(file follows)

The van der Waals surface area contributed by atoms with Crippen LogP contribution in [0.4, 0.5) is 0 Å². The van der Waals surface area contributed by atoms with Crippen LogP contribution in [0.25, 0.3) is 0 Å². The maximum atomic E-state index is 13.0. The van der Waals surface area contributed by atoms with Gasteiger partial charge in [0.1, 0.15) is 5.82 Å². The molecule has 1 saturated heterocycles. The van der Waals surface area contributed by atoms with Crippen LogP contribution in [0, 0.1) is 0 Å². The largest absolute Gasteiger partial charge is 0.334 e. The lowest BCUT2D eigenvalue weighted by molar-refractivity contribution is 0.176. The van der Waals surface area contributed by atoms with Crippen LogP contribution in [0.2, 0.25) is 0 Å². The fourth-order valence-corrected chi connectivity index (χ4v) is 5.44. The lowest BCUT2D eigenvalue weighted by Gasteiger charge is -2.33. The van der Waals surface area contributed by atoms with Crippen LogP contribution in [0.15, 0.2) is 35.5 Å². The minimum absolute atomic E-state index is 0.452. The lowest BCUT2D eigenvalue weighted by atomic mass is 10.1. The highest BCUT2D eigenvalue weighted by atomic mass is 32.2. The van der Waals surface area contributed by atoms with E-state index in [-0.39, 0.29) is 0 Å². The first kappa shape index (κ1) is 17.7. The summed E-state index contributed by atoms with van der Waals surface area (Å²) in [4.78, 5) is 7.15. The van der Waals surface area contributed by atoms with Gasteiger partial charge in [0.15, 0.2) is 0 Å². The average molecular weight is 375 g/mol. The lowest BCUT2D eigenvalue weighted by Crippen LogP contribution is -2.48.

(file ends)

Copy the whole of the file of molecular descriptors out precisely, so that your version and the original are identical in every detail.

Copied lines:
The van der Waals surface area contributed by atoms with Crippen LogP contribution in [0.4, 0.5) is 0 Å². The van der Waals surface area contributed by atoms with Crippen LogP contribution in [0.25, 0.3) is 0 Å². The maximum atomic E-state index is 13.0. The van der Waals surface area contributed by atoms with Gasteiger partial charge in [0.1, 0.15) is 5.82 Å². The molecule has 1 saturated heterocycles. The van der Waals surface area contributed by atoms with Crippen LogP contribution in [0, 0.1) is 0 Å². The largest absolute Gasteiger partial charge is 0.334 e. The lowest BCUT2D eigenvalue weighted by molar-refractivity contribution is 0.176. The van der Waals surface area contributed by atoms with Crippen LogP contribution in [0.2, 0.25) is 0 Å². The fourth-order valence-corrected chi connectivity index (χ4v) is 5.44. The lowest BCUT2D eigenvalue weighted by Gasteiger charge is -2.33. The van der Waals surface area contributed by atoms with Crippen LogP contribution in [0.15, 0.2) is 35.5 Å². The minimum absolute atomic E-state index is 0.452. The lowest BCUT2D eigenvalue weighted by atomic mass is 10.1. The highest BCUT2D eigenvalue weighted by atomic mass is 32.2. The van der Waals surface area contributed by atoms with E-state index in [-0.39, 0.29) is 0 Å². The first kappa shape index (κ1) is 17.7. The summed E-state index contributed by atoms with van der Waals surface area (Å²) in [4.78, 5) is 7.15. The van der Waals surface area contributed by atoms with Gasteiger partial charge in [0.15, 0.2) is 0 Å². The average molecular weight is 375 g/mol. The lowest BCUT2D eigenvalue weighted by Crippen LogP contribution is -2.48.